The majority of the world population knows about the United States, its people, culture and politics. However, not all Americans know much about the countries on the other side of the planet, particularly the Middle East. The importance of measuring how much Americans know about the Middle East is to determine whether the lack of knowledge about the aforementioned region in the world is the cause of misunderstanding its people’s social behaviors and traditions. In order to measure the Americans’ extent of knowledge about the Middle East, a random survey was conducted to 79 participants consisting of both male and female from a mix of African, Caucasian and Asian Americans between 18 to 25 years old. This survey was conducted to address three important questions.
- How well do Americans know about the Middle East?
- What does knowing Middle East entails?
- What is the significance of being knowledgeable about the Middle East for an American?
The method used to investigate is by administering random survey in a form of a questionnaire consisting of six questions pertaining to the basic characteristics of the people, culture and traditions in the Middle East. The survey was conducted electronically through a free survey website called Surveymonkey.com. The survey was administered to the participants by means of posting the Surveymonkey.com link in Facebook status and by asking peers and connected friends to post the link to their own status boards as well. The responses to the survey were collected and consolidated automatically by the survey website for easier determination of the results.
The results of the survey indicates that the majority of the participants know about the Middle East, which translates to a possibility that the majority of the American population might also have the same notion about the Middle East.
Figure 1 Results of the Responses from the Survey (R=responses per each question line, Q=questions).
Based on the findings, the American people are aware that the spoken language in the Middle is mostly Arabic and it can be perceived by looking at the high percentage of respondents that selected Arabic marked as R3 in the graph. Similarly, the manner of writing in the Middle East is from Right to Left, which according to the table of responses 65.5% of the sampled individuals already knows about it. For Q6 to Q8, it requires the participants to select whether they agree or not with the given statement. Example, Q6 in the survey is asking whether the spouse’s relatives are the ones that take care of the wedding. In the Middle East, the family members of each side are all taking part in the preparation of a family member’s wedding. However, the groom’s side is the one provides housing and equipment for the household of the newly wed (Rashad, Osman and Roudi-Fahini 2).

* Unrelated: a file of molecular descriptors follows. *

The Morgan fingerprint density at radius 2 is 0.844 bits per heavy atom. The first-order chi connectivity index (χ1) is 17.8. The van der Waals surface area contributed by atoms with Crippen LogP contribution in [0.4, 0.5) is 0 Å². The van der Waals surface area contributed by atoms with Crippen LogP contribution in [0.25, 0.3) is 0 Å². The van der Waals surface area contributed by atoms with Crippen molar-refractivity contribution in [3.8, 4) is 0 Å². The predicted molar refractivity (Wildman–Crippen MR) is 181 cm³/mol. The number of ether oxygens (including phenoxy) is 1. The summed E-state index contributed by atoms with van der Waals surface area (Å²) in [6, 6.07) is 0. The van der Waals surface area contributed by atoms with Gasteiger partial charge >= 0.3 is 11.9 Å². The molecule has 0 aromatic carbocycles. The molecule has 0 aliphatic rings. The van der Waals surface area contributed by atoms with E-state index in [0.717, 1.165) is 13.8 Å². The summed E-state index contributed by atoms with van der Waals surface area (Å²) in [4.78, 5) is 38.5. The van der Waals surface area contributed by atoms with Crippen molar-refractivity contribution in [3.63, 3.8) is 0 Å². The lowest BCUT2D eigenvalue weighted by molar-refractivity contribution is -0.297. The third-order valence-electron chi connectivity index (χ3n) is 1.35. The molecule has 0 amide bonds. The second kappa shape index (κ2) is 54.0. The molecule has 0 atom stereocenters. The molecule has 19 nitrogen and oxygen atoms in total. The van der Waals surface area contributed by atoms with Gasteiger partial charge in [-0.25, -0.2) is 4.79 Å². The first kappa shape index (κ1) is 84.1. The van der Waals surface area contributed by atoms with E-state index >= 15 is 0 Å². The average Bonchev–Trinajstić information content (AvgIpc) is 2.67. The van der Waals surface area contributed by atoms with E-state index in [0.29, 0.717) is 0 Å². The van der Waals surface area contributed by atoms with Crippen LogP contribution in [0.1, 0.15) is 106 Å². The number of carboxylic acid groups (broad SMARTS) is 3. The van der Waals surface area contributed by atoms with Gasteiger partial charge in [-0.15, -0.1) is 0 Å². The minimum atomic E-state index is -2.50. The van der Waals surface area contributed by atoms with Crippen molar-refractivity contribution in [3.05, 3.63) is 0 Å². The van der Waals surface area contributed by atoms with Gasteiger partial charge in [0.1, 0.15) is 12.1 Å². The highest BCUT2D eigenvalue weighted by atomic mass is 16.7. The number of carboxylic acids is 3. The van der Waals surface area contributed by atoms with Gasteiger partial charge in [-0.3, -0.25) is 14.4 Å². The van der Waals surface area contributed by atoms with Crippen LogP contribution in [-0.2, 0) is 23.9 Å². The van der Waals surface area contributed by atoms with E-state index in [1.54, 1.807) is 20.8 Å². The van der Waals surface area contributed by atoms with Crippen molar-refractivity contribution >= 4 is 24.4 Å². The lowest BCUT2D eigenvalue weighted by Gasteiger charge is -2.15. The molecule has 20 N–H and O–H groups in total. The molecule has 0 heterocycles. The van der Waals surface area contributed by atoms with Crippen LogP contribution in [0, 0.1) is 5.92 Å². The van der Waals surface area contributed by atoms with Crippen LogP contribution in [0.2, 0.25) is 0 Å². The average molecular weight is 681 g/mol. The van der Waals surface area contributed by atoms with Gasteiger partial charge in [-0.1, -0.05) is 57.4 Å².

The results of the survey were able to determine that Americans do know much about the Middle East. The importance of knowing the Middle East for Americans includes establishing a peaceful relationship with the Middle Eastern people and eradicates misconceptions about them. This would entail a more peaceful existence between the two cultures and establish diversity. Greenberg (1995) wrote in her published work for the American Forum for Global Education, “Although we speak of the Muslim Middle East. The region has many ethnic groups. We have tried to present some of the voices which express the diversity of the region” (34). This states that diversity as a response to the issue of identity and the conflict that goes along with misconceptions about Middle Eastern identity. Although, this survey creates a manifestation of that Americans do know about the Middle East, it would have been more comprehensive study by means of adding related literatures that would back-up the theoretical framework and rationale of the survey. It is also important that further studies should demonstrate a much profound objective for conducting the survey.
In conclusion, the fact that the Americans do know much about the basics of Middle Eastern culture and traditions, there is still a lot more that the American people should learn about the culture. The misconceptions and underlying thoughts about the Middle East varies from one person to another, but what’s important is the ability of the Americans to embrace diversity and comprehend cultural differences as a form of national identity.
Greenberg, Hazel S. Spotlight on the Muslim Middle East: Issues of Identity, Teacher Guide. New York, USA: American Forum for Global Education, 1995. Print.
Rashad, Hoda, Magued Osman, and Farzaneh Roudi-Fahimi. "Marriage in the Arab World." Population Reference Bureau 0.1 (2005): 2. Web. 18 Apr. 2013.